# scipy.signal.besselap¶

scipy.signal.besselap(N, norm='phase')[source]

Return (z,p,k) for analog prototype of an Nth-order Bessel filter.

Parameters
Nint

The order of the filter.

norm{‘phase’, ‘delay’, ‘mag’}, optional

Frequency normalization:

`phase`

The filter is normalized such that the phase response reaches its midpoint at an angular (e.g., rad/s) cutoff frequency of 1. This happens for both low-pass and high-pass filters, so this is the “phase-matched” case. 

The magnitude response asymptotes are the same as a Butterworth filter of the same order with a cutoff of Wn.

This is the default, and matches MATLAB’s implementation.

`delay`

The filter is normalized such that the group delay in the passband is 1 (e.g., 1 second). This is the “natural” type obtained by solving Bessel polynomials

`mag`

The filter is normalized such that the gain magnitude is -3 dB at angular frequency 1. This is called “frequency normalization” by Bond. 

New in version 0.18.0.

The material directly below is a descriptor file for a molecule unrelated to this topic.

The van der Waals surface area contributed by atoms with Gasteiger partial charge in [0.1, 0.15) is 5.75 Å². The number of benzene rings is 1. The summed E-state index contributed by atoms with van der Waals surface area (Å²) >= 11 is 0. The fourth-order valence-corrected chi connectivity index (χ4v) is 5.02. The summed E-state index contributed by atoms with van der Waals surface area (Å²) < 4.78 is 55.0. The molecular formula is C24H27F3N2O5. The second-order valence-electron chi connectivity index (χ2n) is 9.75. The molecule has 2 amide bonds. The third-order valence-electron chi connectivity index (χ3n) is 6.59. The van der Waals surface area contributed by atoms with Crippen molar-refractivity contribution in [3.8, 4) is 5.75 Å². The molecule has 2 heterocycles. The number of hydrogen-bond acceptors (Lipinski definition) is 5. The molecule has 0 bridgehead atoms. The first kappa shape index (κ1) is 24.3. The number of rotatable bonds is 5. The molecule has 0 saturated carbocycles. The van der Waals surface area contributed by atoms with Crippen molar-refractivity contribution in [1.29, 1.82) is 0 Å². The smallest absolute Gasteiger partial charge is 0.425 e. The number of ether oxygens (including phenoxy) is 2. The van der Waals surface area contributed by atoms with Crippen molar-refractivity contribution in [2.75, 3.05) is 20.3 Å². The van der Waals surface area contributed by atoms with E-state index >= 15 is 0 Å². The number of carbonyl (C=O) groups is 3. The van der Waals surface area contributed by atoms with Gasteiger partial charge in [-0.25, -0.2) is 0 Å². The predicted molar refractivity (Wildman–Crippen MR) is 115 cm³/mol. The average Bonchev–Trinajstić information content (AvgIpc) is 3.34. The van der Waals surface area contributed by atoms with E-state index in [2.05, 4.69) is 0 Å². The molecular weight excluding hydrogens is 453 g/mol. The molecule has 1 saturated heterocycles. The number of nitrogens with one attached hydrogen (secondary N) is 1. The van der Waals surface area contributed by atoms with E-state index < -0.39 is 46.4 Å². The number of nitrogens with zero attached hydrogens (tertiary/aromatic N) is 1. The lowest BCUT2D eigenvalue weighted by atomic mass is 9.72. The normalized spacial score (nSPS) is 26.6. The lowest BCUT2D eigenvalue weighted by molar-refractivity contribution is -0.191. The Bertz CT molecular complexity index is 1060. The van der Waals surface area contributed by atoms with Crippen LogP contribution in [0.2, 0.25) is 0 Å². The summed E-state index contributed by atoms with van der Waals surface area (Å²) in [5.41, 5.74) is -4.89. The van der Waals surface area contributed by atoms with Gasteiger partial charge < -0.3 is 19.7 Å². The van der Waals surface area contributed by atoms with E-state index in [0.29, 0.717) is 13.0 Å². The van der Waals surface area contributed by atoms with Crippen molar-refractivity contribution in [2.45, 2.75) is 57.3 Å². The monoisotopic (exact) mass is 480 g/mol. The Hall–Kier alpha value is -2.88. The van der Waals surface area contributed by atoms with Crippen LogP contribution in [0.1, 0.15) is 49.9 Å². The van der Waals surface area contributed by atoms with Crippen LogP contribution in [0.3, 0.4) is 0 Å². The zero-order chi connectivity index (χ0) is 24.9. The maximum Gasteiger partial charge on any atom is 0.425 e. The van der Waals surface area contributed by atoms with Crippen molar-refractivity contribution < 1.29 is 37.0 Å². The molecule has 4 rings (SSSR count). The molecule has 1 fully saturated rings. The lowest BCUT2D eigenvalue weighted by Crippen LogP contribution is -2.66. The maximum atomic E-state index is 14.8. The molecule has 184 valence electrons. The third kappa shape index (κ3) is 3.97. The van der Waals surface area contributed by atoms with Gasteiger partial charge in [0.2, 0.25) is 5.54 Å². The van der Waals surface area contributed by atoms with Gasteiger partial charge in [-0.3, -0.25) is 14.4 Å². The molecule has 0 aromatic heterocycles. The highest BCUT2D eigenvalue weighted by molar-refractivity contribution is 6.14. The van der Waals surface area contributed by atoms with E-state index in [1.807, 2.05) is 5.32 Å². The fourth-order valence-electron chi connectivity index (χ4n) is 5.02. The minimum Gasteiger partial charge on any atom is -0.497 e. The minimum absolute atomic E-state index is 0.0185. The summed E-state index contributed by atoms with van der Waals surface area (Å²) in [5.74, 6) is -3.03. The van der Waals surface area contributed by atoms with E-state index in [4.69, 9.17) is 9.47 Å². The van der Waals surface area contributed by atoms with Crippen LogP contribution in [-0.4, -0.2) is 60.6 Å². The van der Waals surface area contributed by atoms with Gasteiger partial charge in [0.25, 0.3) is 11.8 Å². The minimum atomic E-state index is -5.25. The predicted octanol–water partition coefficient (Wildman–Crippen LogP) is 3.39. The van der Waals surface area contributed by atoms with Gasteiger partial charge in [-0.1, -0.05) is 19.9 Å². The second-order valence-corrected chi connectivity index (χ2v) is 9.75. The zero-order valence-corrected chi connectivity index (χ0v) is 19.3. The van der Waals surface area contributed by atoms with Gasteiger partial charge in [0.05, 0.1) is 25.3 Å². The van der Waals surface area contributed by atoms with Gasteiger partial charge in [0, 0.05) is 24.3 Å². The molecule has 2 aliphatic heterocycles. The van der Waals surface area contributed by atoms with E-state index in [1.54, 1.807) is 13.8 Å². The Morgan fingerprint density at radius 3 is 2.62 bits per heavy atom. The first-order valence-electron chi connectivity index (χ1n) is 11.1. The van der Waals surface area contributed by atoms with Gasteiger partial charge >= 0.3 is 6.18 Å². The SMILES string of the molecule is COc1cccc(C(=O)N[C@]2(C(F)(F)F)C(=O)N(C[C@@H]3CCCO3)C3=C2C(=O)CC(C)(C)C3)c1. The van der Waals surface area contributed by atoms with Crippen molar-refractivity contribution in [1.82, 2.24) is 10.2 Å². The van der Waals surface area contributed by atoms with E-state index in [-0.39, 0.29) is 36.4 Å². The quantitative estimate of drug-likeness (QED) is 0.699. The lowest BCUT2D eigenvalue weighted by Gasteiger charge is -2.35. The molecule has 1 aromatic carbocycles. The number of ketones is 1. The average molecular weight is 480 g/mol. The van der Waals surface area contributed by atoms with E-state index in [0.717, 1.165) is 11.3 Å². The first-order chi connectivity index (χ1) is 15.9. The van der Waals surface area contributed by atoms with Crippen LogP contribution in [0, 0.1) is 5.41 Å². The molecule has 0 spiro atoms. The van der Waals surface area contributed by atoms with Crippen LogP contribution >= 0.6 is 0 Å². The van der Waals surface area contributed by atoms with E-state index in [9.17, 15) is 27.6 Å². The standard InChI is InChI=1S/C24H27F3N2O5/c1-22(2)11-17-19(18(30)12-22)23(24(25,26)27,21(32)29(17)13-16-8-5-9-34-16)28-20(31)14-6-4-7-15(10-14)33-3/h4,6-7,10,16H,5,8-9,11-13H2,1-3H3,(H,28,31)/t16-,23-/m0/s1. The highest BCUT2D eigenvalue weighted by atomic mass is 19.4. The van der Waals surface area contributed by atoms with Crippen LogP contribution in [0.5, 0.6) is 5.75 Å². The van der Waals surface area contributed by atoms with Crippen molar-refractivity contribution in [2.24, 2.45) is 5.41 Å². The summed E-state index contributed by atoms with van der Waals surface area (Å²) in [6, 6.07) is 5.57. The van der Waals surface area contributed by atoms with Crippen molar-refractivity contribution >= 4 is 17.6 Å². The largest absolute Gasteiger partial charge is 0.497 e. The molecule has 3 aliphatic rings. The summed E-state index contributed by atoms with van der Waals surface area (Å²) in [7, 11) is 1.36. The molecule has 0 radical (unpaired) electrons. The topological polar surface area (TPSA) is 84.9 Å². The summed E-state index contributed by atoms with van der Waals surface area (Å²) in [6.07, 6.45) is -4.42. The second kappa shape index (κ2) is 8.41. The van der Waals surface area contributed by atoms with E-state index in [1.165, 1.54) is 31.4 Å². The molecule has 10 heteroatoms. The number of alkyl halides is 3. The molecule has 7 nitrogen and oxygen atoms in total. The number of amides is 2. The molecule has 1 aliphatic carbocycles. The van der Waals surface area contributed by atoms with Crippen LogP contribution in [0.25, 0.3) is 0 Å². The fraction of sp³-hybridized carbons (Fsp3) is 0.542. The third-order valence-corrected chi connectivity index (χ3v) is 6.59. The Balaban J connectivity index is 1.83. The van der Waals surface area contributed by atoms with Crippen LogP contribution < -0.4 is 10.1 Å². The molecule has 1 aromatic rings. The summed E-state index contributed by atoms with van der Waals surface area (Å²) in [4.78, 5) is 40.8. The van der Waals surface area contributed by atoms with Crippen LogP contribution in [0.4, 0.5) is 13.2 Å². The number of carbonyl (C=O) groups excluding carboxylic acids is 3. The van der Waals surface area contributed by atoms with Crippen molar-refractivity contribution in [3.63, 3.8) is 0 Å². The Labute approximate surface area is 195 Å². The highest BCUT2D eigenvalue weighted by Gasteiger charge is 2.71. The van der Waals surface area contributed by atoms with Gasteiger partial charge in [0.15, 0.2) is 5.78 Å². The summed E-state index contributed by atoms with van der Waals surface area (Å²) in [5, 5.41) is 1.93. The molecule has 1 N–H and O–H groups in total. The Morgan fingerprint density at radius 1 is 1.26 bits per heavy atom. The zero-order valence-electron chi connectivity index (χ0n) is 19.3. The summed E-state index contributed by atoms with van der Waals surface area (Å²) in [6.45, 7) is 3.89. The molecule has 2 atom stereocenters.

Returns
zndarray

Zeros of the transfer function. Is always an empty array.

pndarray

Poles of the transfer function.

kscalar

Gain of the transfer function. For phase-normalized, this is always 1.

`bessel`

Filter design function using this prototype

Notes

To find the pole locations, approximate starting points are generated  for the zeros of the ordinary Bessel polynomial , then the Aberth-Ehrlich method   is used on the Kv(x) Bessel function to calculate more accurate zeros, and these locations are then inverted about the unit circle.

References

1

C.R. Bond, “Bessel Filter Constants”, http://www.crbond.com/papers/bsf.pdf

2

Campos and Calderon, “Approximate closed-form formulas for the zeros of the Bessel Polynomials”, arXiv:1105.0957.

3

Thomson, W.E., “Delay Networks having Maximally Flat Frequency Characteristics”, Proceedings of the Institution of Electrical Engineers, Part III, November 1949, Vol. 96, No. 44, pp. 487-490.

4

Aberth, “Iteration Methods for Finding all Zeros of a Polynomial Simultaneously”, Mathematics of Computation, Vol. 27, No. 122, April 1973

5

Ehrlich, “A modified Newton method for polynomials”, Communications of the ACM, Vol. 10, Issue 2, pp. 107-108, Feb. 1967, DOI:10.1145/363067.363115

6

Miller and Bohn, “A Bessel Filter Crossover, and Its Relation to Others”, RaneNote 147, 1998, https://www.ranecommercial.com/legacy/note147.html